Rosa, (my Mother's unbelievably difficult and overdramatic housekeeper), has been up to her usual self serving, trouble making, scheming self. This is the stuff I just can't go into detail about tonight. I'm so flipped out over all of this that I think she might even be reading my journal. She just really acted awfully towards the new housekeeper I found for Mom to take care of her on the weekends, then lied and twisted everything around and blamed it on me. She saw on opportunity to pile on me and went for it, crying big crocodile tears, pretending she was going to quit because, "I don't like her and pick on her," -- Rosa leaving her dream of taking my place in my Mother's heart, leaving her dream of somehow getting her hands on money, hah, fat chance of that. If only!
Luckily for me, and despite the fact that I disdain this about Mom and her friends, (and probably the reason why I am so very different in this area), my Mother has such an ingrained sense of superiority to anyone who works for her domestically, that no matter how hard Rosa may try to turn her against me and win my place in her heart, Mom will forever see her as less than, and will never leave her anything, which is kind of sad in a way.
I know for a fact that she would rather leave everything she has to some enormous charity than give it to someone who works for her but who desperately needs it. She's left it up to me to leave, "a little something" for Rosa, me, the one person Rosa has been working to turn my own Mother against for all of these years, and the very typical Jacqui part of this is that I will.
Oh God, big huge sigh, I really didn't mean to get into this. I worry that it's all just a big repeat of my last post -- boring and sad. I really just wanted to share this link with you, it's this fantasy dream home that this fortunate woman won from HGTV. I enjoyed wandering through the rooms and fantasizing about what it would be like to get away and live in a beautiful place like this with all that land and views of the water, so serene, comforting and welcoming.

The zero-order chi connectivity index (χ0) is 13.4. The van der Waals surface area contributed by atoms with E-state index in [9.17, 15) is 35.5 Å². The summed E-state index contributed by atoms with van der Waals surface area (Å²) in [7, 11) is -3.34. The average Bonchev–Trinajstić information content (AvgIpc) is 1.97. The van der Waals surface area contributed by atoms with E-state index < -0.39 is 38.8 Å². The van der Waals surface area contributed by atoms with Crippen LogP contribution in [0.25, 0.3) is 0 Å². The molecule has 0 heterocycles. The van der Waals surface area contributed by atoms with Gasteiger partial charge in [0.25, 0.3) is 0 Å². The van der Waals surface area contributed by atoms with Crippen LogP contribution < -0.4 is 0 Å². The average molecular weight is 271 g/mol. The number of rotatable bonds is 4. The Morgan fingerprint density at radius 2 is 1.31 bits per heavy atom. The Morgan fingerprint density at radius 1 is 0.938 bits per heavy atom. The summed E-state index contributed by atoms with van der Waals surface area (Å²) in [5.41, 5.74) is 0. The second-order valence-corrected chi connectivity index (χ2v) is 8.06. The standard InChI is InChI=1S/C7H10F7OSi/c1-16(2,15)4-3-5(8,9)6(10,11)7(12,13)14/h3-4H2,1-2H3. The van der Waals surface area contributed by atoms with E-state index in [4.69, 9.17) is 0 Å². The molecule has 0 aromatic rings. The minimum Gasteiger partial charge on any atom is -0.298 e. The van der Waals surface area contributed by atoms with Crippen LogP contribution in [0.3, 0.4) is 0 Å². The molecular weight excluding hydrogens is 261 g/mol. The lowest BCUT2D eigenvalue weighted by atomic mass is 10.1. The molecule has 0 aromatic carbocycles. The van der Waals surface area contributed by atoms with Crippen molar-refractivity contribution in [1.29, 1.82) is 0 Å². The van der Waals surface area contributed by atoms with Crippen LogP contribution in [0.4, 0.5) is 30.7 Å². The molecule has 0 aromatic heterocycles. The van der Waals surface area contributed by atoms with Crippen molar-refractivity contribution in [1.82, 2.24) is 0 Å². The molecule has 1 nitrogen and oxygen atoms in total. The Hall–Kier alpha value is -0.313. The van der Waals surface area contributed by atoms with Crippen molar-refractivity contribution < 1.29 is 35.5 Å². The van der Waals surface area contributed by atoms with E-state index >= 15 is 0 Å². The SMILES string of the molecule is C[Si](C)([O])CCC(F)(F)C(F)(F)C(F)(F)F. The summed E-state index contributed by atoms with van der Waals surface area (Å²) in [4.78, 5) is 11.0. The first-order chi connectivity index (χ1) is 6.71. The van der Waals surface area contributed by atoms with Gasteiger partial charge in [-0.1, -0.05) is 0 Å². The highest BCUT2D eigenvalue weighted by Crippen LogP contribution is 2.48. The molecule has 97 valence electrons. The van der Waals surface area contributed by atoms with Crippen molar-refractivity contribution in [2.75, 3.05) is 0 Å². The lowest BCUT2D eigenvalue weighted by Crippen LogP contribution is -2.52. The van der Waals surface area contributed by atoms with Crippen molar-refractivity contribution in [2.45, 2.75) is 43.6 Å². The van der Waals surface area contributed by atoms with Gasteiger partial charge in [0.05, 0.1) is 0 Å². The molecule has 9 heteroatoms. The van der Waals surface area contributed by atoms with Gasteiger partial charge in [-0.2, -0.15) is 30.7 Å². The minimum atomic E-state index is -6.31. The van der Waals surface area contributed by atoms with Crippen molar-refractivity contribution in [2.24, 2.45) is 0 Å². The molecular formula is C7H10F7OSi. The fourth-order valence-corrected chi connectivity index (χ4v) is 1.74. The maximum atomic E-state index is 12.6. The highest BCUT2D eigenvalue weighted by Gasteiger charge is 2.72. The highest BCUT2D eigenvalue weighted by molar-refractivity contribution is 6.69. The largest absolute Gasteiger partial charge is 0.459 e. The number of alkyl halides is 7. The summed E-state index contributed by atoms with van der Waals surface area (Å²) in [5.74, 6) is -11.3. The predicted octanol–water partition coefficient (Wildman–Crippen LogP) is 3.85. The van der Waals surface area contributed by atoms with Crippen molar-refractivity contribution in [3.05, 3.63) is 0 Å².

I've been reading Joe Eszterhas' new book, Hollywood Animal, and even though I am a sucker for juicy industry gossip, it makes me sad -- his insider's take into Hollywood, the place I've spent my life, or wasted my life more like, dreaming of being a bigger part of. How can I yearn for a life working with these horrible debased people, in an industry that considers women useless over forty and fat over a size zero, when I'm both? Then I remember something a kind priest once told me when I had concerns before baptizing Beau, he said, "Would you rather abandon something that is basically good despite all it's faults, or embrace what is good about it and try to effect changes from within?" It made so much sense to me at the time as it applied to my relationship with my religion, the religion I was raised with, but that I had so many doubts about, and now I can apply this same thinking to just about anything, career, relationships, this city where men can make millions of dollars producing the crappiest of movies, this city, this city, this city...
Love you, goodnight,